Introducing BurnMan 1.1.0¶
BurnMan is an open source mineral physics and seismological toolkit written in Python which can enable a user to calculate (or fit) the physical and chemical properties of endmember minerals, fluids/melts, solutions, and composite assemblages.
Properties which BurnMan can calculate include:
the thermodynamic free energies, allowing phase equilibrium calculations, endmember activities, chemical potentials and oxygen (and other) fugacities.
entropy, enabling the user to calculate isentropes for a given assemblage.
volume, to allow the user to create density profiles.
seismic velocities, including Voigt-Reuss-Hill and Hashin-Strikman bounds and averages.
The toolkit itself comes with a large set of classes and functions which are designed to allow the user to easily combine mineral physics with geophysics, and geodynamics. The features of BurnMan include:
the full codebase, which includes implementations of many static and thermal equations of state (including Vinet, Birch Murnaghan, Mie-Debye-Grueneisen, Modified Tait), and solution models (ideal, symmetric, asymmetric, subregular).
Optimal least squares fitting routines for multivariate data with (potentially correlated) errors in pressure and temperature. As an example, such functions can be used to simultaneously fit volumes, seismic velocities and enthalpies.
a “Planet” class, which self-consistently calculates gravity profiles, mass, moment of inertia of planets given the chemical and temperature structure of a planet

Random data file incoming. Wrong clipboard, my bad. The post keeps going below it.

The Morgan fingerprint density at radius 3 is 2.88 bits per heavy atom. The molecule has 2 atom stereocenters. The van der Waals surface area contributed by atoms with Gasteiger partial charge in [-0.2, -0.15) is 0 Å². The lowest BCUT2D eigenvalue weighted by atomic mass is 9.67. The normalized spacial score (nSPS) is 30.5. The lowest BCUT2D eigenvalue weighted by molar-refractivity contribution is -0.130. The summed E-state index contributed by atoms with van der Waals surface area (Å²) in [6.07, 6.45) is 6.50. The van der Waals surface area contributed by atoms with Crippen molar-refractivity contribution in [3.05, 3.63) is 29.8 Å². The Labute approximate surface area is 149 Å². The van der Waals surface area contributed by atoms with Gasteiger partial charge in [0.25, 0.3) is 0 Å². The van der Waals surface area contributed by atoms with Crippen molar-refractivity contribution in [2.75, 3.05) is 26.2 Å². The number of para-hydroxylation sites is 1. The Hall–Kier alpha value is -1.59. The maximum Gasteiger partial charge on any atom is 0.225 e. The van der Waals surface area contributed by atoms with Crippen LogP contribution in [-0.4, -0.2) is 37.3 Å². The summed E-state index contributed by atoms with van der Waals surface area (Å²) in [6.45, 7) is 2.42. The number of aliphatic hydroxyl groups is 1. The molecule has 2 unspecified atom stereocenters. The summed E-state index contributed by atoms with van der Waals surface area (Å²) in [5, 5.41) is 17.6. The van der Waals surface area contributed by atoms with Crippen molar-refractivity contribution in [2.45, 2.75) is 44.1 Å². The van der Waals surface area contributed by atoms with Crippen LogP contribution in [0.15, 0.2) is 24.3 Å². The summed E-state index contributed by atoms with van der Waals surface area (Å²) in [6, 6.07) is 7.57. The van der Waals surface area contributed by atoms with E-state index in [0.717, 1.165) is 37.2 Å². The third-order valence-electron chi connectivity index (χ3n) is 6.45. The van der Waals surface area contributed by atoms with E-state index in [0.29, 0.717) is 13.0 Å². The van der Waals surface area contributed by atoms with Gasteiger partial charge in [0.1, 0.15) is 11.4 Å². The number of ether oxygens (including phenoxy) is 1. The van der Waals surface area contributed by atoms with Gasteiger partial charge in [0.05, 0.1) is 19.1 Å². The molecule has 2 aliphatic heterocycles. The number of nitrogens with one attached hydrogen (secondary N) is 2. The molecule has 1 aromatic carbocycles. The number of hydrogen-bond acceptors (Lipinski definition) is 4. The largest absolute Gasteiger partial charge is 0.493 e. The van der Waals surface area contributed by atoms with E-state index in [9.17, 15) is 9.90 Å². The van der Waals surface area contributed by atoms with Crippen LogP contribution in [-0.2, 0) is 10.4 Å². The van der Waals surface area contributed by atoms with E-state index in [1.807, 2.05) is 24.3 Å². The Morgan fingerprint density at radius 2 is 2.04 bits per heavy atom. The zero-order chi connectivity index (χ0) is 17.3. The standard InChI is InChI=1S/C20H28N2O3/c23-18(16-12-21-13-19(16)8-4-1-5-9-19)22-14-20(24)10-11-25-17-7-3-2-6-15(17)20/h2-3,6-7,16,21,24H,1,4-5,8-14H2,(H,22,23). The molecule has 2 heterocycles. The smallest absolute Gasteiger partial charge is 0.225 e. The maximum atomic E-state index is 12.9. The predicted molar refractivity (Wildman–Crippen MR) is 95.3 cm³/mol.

a tutorial on the basic use of BurnMan
a large collection of annotated examples
an extensive suite of unit tests to ensure code functions as intended
a series of benchmarks comparing BurnMan output with published data
a directory containing user-contributed code from published papers
BurnMan makes extensive use of SciPy, NumPy and SymPy which are widely used Python libraries for scientific computation. Matplotlib is used to display results and produce publication quality figures. The computations are consistently formulated in terms of SI units.
The code documentation including class and function descriptions can be found online at http://burnman.readthedocs.io.
This software has been designed to allow the end-user a great deal of freedom to do whatever calculations they may wish and to add their own modules. The underlying Python classes have been designed to make new endmember, solution and composite models easy to read and create. We have endeavoured to provide examples and benchmarks which cover the most popular uses of the software, some of which are included in the figure below. This list is certainly not exhaustive, and we will definitely have missed interesting applications. We will be very happy to accept contributions in form of corrections, examples, or new features.
Python modules: NumPy, SciPy, SymPy, Matplotlib
Optional modules: cvxpy, pycddlib
Installation of BurnMan is mostly platform independent. As long as you know how to use a terminal, the process should be straightforward. The following instructions should help, but let us know if you have any problems.
First, make sure you have a sufficiently recent version of python installed on your machine (see above for the latest requirements). To check your version of python, type the following in a terminal:
If your version is not recent enough, visit https://www.python.org/ to find out how to install a newer version.